19.360 Wikipedia defended

From: Humanist Discussion Group (by way of Willard McCarty willard.mccarty_at_kcl.ac.uk>
Date: Sat, 22 Oct 2005 08:16:40 +0100

               Humanist Discussion Group, Vol. 19, No. 360.
       Centre for Computing in the Humanities, King's College London
                     Submit to: humanist_at_princeton.edu

         Date: Sat, 22 Oct 2005 08:09:52 +0100
         From: Vika Zafrin <amarena_at_gmail.com>
         Subject: Re: 19.354 criticism of Wikipedia

Wikipedia is not without its problems, but one problem with
criticizing it by comparing it to extant professionally written
encyclopedias is that it covers a vastly larger amount of stuff.
Stuff that may not even make it into an Encyclopedia of Everything,
but which obviously is of interest to some people.

Wikipedia is hugely useful as a repository of basic information and
references to more information about potentially obscure subjects. If
an article in it is misleading, damage is mostly done to the person
who doesn't bother to look anywhere else. And unlike encyclopedias
that are edited once a year at best, once every decade or so more
commonly, Wikipedia gives us an opportunity to correct mistakes

> improve its
> content by befriending, and not alienating, established sources of
> expertise. (i.e., people who know what they're talking about.)...

...Wow. Since when are known experts the only people who "know what
they're talking about", and what subjects are in question? If I want
to know about l3375p34k, I'd rather ask teenage netizens with actual
experience than a scholar. Again, it's a matter of what you want to
know. Wikipedia is a fount of colloquial as well as academic

> One day Wikipedia may well be the most amazing reference work the world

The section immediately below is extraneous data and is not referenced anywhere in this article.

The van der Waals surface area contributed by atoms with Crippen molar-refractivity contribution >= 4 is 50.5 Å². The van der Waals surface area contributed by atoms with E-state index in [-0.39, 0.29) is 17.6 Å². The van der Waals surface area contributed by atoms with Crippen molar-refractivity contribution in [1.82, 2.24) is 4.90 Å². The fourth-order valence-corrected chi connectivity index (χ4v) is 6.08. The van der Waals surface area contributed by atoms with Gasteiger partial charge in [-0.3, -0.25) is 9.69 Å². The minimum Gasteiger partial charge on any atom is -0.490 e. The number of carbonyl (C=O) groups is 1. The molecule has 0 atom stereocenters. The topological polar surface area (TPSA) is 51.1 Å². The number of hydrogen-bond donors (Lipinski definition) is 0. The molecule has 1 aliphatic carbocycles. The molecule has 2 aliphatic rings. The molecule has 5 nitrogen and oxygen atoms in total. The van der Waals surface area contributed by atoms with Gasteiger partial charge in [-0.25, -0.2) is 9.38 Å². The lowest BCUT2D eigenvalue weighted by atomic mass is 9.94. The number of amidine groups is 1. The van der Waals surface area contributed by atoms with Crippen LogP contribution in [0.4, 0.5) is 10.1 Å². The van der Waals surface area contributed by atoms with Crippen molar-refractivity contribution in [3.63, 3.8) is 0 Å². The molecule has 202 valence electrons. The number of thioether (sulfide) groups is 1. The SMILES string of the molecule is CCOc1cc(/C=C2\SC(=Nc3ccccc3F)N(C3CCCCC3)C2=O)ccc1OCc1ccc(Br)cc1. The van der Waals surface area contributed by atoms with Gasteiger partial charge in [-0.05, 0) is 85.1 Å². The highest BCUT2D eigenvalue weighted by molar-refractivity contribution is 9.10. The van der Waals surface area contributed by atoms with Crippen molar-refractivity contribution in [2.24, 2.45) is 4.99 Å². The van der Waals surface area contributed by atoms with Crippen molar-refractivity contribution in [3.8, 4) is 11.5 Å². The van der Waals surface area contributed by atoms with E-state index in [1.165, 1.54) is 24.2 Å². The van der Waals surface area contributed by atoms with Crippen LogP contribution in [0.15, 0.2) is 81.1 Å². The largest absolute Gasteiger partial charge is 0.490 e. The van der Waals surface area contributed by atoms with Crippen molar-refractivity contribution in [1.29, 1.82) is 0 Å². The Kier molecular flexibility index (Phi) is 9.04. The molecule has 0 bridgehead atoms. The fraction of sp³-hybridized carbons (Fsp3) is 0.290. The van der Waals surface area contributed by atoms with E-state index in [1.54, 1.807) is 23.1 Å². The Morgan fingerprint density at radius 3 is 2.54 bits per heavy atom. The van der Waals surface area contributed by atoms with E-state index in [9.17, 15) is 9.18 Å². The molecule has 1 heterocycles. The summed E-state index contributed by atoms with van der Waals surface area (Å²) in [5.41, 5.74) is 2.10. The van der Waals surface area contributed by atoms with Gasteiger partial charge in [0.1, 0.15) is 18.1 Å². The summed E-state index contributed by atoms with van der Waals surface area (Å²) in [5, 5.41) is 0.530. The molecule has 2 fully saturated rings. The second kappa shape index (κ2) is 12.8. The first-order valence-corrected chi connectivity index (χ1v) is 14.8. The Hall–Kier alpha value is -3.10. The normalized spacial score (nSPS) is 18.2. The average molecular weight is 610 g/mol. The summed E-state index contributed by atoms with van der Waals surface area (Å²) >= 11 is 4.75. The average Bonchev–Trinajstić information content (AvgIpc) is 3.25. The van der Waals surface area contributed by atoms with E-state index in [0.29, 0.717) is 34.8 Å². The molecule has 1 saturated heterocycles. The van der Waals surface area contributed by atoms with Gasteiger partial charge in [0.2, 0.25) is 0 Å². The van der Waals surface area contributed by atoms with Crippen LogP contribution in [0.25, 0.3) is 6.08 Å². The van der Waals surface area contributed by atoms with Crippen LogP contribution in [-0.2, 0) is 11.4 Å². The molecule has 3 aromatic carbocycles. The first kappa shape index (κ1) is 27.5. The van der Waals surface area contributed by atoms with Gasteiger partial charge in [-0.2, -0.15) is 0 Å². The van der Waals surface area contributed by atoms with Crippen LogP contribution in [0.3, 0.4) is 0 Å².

> has ever seen, lauded for its quality. But to get from here to there it
> will need real experts and top quality writing - it won't get there by
> hoping that its whizzy technical processes remedy such deficiencies. In
> other words, it will resemble today's traditional encyclopedias far more
> than it does today.

There are three assumptions here that I disagree with:

- that "real experts" are a group delimited by some sort of officially
sanctioned fame (see above);
- that "[whizzy] technical processes" are inherently frivolous and
unreliable (social computing, anybody? If nothing else, Wikipedia has
spurred millions of volunteers to contribute, which is nigh unto
impossible to do without learning something); and
- that Wikipedia *should* resemble today's traditional encyclopedias.
That's like looking at Michael Joyce's _afternoon_ and demanding that
it be printed out.

> For now we simply welcome the candour: at least Wikipedia is officially
> out of QD, or the "Quality Denial" stage.

QD can be applied to its critics as well, no? Balanced critique of
Wikipedia is rare. Usually it is regarded either as the kat's miau,
or as complete trash.


Vika Zafrin
Director, Virtual Humanities Lab
Brown University Box 1942
Providence, RI 02912 USA
Received on Sat Oct 22 2005 - 03:27:42 EDT

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